This week in Builder

I’ve been aggressively pushing forward our new layout branch to integrate the new design work we’ve been iterating on. I don’t think we need to have it all done to merge to master, so we are rapidly approaching the time-frame for the branch to land.

There is much from the design still missing, but every day more pieces come together. I expect to have a good portion of it done by GUADEC.

A lot happened this week on the wip/chergert/layout branch. Here are some highlights.

  • Georges landed a “focus mode” fullscreen mode for Builder.
  • We’ve landed a patch in flatpak-builder to update terminal titles. This will allow us to scrape that info via the PTY in Builder for better progress messages.
  • Document titlebars now match the primary-color of the content. We also fade between states. This took some craftiness to avoid cascading the entire CSS tree. Video example below.
  • DzlPropertiesGroup is a convenient GActionGroup implementation for exporting multiple object properties from a GObject. This is more convenient than GPropertyAction when you are exposing lots of properties together.
  • The TODO plugin was ported to C and employs various techniques to use reduce memory overhead.
  • Dazzle gained convenience API to do insertion sort on a GtkListStore in O(log n) time by accessing the GSequence directly. This should be a safe layer-violation on Gtk+ 3.x.
  • Terminal, Devhelp, and HTML-Preview were ported to the new layout design.
  • IdeSymbolResolver gained a “find nearest scope” API which is used to update the scope name in the document titlebar. Both C and Vala are supported. Other languages need an implementation still.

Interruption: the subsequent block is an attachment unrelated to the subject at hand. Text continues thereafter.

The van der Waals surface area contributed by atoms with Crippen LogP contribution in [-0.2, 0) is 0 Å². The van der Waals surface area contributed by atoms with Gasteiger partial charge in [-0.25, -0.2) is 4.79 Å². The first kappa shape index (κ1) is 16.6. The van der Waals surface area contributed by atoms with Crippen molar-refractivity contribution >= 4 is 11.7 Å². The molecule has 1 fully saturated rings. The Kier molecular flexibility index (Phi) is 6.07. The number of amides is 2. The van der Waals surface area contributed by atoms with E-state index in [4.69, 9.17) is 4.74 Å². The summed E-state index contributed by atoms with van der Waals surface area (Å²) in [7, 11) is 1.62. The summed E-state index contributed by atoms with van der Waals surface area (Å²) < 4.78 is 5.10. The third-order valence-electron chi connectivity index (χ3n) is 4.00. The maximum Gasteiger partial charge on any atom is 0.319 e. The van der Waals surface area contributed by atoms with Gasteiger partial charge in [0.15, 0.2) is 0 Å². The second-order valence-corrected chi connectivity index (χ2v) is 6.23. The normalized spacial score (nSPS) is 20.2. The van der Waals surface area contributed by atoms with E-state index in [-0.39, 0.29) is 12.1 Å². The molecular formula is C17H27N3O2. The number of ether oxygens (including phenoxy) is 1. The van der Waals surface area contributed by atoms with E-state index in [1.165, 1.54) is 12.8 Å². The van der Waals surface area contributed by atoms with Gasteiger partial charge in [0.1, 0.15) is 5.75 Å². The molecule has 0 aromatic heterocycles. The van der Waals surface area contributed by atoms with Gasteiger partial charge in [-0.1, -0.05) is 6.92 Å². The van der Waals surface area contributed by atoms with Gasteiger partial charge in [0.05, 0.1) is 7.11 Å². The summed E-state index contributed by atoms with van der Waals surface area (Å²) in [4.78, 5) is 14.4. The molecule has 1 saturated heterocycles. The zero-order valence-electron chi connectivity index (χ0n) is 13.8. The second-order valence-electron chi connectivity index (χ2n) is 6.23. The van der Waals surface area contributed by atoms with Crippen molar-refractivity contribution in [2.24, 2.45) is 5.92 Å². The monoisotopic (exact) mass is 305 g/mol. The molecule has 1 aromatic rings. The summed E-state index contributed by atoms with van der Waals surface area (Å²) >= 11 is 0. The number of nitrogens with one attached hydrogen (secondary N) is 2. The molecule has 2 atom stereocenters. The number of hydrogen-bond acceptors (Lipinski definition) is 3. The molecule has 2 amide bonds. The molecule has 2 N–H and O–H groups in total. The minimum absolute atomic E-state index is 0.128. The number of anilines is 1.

• The project tree was tweaked to look more like the mockup. While this won’t be our default project-tree for 3.26, we will keep it around and therefore it should match the design.
  • Overview map was ported to the new layout design.
  • Plugins should use the new IdeBuffer::change-settled API to be notified of when they should update their state based on buffer content (unless alternate API is provided via the plugin interface).
  • We’ve added type icons to the devhelp search that match the language-feature icons used elsewhere in Builder.
  • Scrolling to the insertion point on buffer load has been vastly improved.
  • Performance of buffer loading has also improved.
  • Todo and build diagnostics have been ported to the new design.

Reflowing text in GtkTreeView

You can do some pretty evil things with GtkTreeView if you put your mind to it. One of the most common questions over the years has been how to reflow (wrap) text. The short answer is you can’t. The answer for those willing to hack around it is something like:

So the real question is “Why not use GtkListBox?”

GtkListBox is a fantastic widget. But there are some things it does not deal well with today. I presume that once it can deal with only keeping a minimum number of widgets in memory (and the size-request magic that goes with it) it would be a better solution.

Builder keeps a lot of widgets active during the lifetime of the application, and that makes style propagation particularly slow. The fewer widgets we can use, the more responsive we can keep things. (And of course, there are multiple ways to do this).

evil tree view
evil cell renderer

Troubleshooting Builder

If you find yourself needing to troubleshoot Builder (hopefully just during our development cycles) you can now run the command “counters” from the command bar (Ctrl+Enter). This gives you access to some internal counters.

You can get these out of process too, using dazzle-list-counters PID which cracks open the shared memory page and dumps the counters.

A screenshot of the counters displayed for the program.

As you might imagine, the counters are in libdazzle now so you can have the same sort of feature in your (C-based) applications quite easily.

JCON – Part 2

I just finished the JCON_EXTRACT() support and it is already making my consumption of JSON easier. Here is an example:

g_autoptr(JsonNode) node = NULL;
JsonArray *ar = NULL;
gboolean success;

node = JCON_NEW (
  "foo", "{",
    "bar", "[", JCON_INT (1), JCON_INT (2), "]",
  "}"
);

success = JCON_EXTRACT (node,
  "foo", "{",
    "bar", JCONE_ARRAY (ar),
  "}"
);

And for now, you can just copy/paste the jcon.c and jcon.h files into your project, but I’d expect to come up with a patch we can push into json-glib at some point. It really belongs there.

JCON